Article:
At the 2021 Georgetown Mayors Summit, students and leaders from Georgetown University spoke with Pittsburgh Mayor William Peduto. The panel, co-moderated by Sheila Foster and Uwe Brandes, examined the challenges and opportunities that exist for local governments to advance civic innovation and overcome institutionalized legacies of exclusion amid COVID-19 recovery efforts.
The virtual event was hosted by the McCourt School of Public Policy, Georgetown Global Cities Initiative, and GU Politics.
Mayor Peduto recalled how quickly the city went from sending medical supplies to Wuhan, its sister city, to preparing an emergency outbreak plan in Pittsburgh following CDC guidelines.
On the economic side, Peduto pointed out that economic shocks are no stranger to the city of Pittsburgh. Once a global leader in steel, Pittsburgh’s postindustrial economy took years to shift toward an economy centered around innovation with two large research universities and the University of Pittsburgh Medical Center playing a large role.
Pittsburgh learned from its past challenges, Peduto explained, by strengthening its city planning to be better prepared to handle economic stress and shocks.
“You have to have a north star,” he explained describing his approach for decision-making during times of crisis. “In this pandemic, we have a north star –– the greater health of all of Pittsburgh.”
Addressing Systemic Inequality
When it comes to topics like zoning and systems that perpetuate inequality, Peduto talked about moving away from old systems and creating a new toolbox.
“I think we have to just start re-thinking a lot of different programs from the federal level all the way down to the local,” Peduto explained.
He described Pittsburgh’s efforts to implement a guaranteed income program, a policy concept sometimes more broadly talked about as universal basic income. Pittsburgh is one of a few cities across the United States that will be piloting a guaranteed income program this year, and Peduto is optimistic about its potential impact.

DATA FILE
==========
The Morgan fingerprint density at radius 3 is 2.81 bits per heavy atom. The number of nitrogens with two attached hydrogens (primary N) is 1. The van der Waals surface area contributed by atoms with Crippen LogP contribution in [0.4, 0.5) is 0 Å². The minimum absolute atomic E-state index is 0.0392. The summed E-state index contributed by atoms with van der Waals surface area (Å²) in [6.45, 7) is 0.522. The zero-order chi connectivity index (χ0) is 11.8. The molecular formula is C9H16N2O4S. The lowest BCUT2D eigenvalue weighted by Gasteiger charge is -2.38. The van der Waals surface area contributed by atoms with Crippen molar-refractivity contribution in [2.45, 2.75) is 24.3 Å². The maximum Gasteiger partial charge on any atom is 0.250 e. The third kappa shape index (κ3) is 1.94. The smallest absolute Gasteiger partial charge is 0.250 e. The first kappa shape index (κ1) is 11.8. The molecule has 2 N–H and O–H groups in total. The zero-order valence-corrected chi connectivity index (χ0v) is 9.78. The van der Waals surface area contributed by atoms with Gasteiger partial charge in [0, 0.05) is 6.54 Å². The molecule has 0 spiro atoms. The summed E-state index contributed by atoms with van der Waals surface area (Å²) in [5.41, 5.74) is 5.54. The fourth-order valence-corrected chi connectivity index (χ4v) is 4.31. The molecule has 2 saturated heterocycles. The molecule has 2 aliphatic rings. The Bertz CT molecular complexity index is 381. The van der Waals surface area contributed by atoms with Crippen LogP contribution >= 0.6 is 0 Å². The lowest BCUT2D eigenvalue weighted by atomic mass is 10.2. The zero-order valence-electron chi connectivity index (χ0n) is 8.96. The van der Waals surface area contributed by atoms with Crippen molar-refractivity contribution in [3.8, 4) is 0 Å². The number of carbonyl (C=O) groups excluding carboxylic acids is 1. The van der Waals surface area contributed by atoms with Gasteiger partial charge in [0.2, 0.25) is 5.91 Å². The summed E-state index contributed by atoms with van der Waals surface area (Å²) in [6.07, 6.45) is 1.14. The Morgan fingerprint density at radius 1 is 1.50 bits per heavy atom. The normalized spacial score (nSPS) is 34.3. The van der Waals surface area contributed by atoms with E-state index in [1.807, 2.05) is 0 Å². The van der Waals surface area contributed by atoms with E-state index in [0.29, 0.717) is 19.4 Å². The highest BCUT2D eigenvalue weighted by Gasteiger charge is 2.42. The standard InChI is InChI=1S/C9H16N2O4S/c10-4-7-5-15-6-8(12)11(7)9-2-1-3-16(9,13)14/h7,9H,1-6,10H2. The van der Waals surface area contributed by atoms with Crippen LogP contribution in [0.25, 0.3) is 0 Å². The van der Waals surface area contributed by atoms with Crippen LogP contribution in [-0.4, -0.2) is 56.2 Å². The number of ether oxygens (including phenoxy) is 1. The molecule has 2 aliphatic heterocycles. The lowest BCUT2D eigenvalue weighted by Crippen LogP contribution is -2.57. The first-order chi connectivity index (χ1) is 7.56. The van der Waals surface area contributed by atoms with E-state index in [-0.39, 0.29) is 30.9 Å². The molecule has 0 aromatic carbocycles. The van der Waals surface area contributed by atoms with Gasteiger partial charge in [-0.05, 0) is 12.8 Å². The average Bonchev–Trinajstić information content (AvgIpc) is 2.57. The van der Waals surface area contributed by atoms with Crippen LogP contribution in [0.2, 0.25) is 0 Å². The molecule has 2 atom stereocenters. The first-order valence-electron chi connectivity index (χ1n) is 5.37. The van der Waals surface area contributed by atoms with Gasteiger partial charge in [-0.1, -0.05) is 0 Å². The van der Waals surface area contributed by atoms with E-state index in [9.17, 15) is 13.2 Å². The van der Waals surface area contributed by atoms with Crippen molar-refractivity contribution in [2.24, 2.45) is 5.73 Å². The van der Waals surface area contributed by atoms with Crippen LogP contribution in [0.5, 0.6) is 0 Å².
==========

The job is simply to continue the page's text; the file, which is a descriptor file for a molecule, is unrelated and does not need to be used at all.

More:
“An individual, when given the ability to choose what they need in order to be able to better themselves, will choose the right path and will be able to break cycles of poverty,” said Peduto.
He described another effort Pittsburgh recently launched called Avenues of Hope, a development initiative that works with historically Black neighborhoods to repair old buildings and elevate Black-owned businesses and local entrepreneurs.
“For all the disinvestment we made over decades, we owe it to now invest and we can’t do it alone,” says Peduto. “It has to come from cities, foundations, universities, hospitals, corporations, and the partnerships between multi-levels of government.”
Peduto said that Mayors are often on the frontlines in implementing and managing policies that aim to address global challenges, like climate change. In the heart of coal country, Pittsburgh does not shy away from strengthening its climate policies. Peduto said that, by 2030, the city aims to have city operations run off 100% renewable energy, reduce energy and water use by 50%, and produce zero waste.
“We got to 100% renewable energy last year,” said Peduto highlighting the city’s recent award from the U.S. Conference of Mayors acknowledging the milestone. “Today, in Allegheny county, there are more jobs in renewable energy than coal, oil, and gas combined.”
“Today in Allegheny county there are more jobs in renewable energy than coal, oil, and gas combined.” – Mayor @billpeduto speaking about the many steps his city has taken to help reduce climate change
— McCourt School (@McCourtSchool) February 16, 2021
At the end of the conversation, Peduto directly addressed Georgetown students emphasizing that city hall is a great place to make a difference and see the impact policies have on day-to-day life.
“The talents that you have are recognized by Georgetown, and they are talents that this country needs right now in cities all across this country, but most particularly, in the place you call home,” said Peduto.